4. Contemplate contentedness. Limit the burden of material possessions; what will content us? Will one million pounds make us consent? Do we want ten, like Mr. Morrison, of Reading, fifty like Mr. Harriman, of America, a hundred million, like Mr. Rockerfeller, of America, to make us content? How much, after all, do we really require, and will we trouble to use and to guard?

These five things are spiritual qualities, the inherent natures of the soul. They are the first five special rules or vows which are taken in part by the layman, and in a literal way by the monk, as already detailed.

The next step in the process may be to meditate upon purity of body, by washing, and by feeding it with pure foods. Meat and alcohol should be avoided, also vegetables that get no sun, like those growing underground. All foods which irritate or dull should avoided.

Meditate on purity of mind, in four ways:

  1. Love; an attitude which is bigger than acquaintance, higher than something done for a friend, you do something for the person who is a friend, and perhaps if he never does anything for you in return, you wonder why, and may be disappointed. But when love is the motive, you love to do the thing for the person, and it is a pleasure, and you do not expect any return, and so are not disappointed if there is none.
  2. Love towards the suffering will be in the form of compassion, pity, and active relief, when possible.
  3. Love towards the happy will be in the form of rejoicing, or gladness, an absence of envy or jealousy.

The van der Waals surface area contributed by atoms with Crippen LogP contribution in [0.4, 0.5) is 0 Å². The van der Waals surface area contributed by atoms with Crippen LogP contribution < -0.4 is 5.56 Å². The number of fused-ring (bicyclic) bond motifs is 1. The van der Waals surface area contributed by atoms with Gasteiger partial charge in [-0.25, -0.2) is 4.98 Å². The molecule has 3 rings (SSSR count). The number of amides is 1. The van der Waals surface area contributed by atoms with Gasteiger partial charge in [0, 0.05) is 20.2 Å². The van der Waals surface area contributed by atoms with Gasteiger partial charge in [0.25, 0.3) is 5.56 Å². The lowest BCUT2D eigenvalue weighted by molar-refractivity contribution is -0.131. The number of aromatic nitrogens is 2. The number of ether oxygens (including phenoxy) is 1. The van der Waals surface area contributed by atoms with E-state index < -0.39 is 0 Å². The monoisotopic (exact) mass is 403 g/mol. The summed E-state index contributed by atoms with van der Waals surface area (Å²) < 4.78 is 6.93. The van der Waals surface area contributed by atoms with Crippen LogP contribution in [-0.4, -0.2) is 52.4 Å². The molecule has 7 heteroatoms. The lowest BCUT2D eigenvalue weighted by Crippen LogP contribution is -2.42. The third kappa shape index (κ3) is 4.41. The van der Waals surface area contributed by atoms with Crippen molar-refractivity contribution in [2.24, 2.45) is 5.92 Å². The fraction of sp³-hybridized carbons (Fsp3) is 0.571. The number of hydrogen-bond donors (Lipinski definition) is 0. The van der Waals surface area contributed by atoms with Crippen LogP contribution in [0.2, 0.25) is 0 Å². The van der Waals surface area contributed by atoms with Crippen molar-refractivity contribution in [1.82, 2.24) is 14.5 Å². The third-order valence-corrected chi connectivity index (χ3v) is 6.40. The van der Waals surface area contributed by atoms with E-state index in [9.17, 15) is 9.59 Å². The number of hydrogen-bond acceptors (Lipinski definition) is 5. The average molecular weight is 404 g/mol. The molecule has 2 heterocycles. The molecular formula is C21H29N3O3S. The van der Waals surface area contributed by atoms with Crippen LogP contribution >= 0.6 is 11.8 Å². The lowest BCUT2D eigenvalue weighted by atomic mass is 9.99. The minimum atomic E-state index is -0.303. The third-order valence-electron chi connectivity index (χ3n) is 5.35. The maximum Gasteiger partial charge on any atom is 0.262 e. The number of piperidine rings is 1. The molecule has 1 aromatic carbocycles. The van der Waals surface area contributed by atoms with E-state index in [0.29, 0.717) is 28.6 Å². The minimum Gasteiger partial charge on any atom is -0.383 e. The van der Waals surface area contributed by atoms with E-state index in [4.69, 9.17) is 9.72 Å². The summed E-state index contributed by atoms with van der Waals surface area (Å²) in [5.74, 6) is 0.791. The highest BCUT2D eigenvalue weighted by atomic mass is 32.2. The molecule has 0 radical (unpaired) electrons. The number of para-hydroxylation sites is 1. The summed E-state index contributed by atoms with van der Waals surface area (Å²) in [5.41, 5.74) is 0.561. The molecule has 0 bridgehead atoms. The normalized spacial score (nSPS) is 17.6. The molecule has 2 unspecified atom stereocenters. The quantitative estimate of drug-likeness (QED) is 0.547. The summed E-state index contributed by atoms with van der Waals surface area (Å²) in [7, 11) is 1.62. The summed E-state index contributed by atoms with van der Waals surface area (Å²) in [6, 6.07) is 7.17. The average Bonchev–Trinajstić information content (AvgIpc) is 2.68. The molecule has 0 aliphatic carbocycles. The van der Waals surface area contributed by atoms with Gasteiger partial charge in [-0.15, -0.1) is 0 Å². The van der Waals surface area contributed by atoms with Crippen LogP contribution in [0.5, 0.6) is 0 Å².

4. Love towards the criminal or cruel person means an absence of revengeful feeling; it may be a sort of indifference, neither hatred nor approval. Or, in a higher form, love towards the cruel will take the form of pity. If you see a lame dog, perhaps diseased, you are not angry with the dog, you pity it; it is suffering. Thus you are pitying the criminal in his reaping; and so, if you see a person beating a horse or doing any cruel thing, you can pity him for the future suffering which he is generating. You can pity the lame, diseased dog in his suffering, which is his reaping of past criminal acts; why not pity the being in his causing acts as a criminal? Also, a cruel person, or an immoral person, or a drunkard, or a liar, is person with a diseased mind; and we should pity mental disease equally with bodily disease.

The next step in the process may be to meditate on Adeptship, that is, those in whom the eighteen faults, previously mentioned, are absent, and on perfection, or those who have already accomplished their complete development and are living a right life: "I shall be entirely satisfied when I reach Masterhood."

The idea is that, by this process, practiced, if possible, daily for some forty-five or fifty minutes without interruption, resulting in equanimity, we get illumination or self-realization.

As a help to becoming what we ought to be, or, at any rate, to prevent us from acquiring unnatural energies or characteristics, the layman may use the following twelve reflections (anupreksa).

  1. There is nothing unchangeable in this world; everything is transient or subject to alteration. We should not, therefore, attach too much importance to it, and should regard it as transitory (anitya).
  2. In this world of misery, disease, old age, and death, there is no other protection, refuge, or help than our own practice of the truth. Others are powerless; as we sow, so we reap (asarana).
  3. This continual cycle of births and deaths as man, as animal, as angel, as denizen of hell, although it has been going on for countless ages, is not yet ended; and therefore we should now make some efforts to free ourselves from them, with the suffering, old age etc., which they entail (samsara).
  4. To think, I enter this world by myself, I go out of it by myself, I have to do my own work of self-moral improvement, and myself to suffer my own pains (ekatva).
  5. All the things of the world are separate from me, are not me, the body included, which is only by delusion called oneself (anyatva).
  6. The body is full of dirty things, and the soul is thus in contact with dirty things in embodied life (asucitva).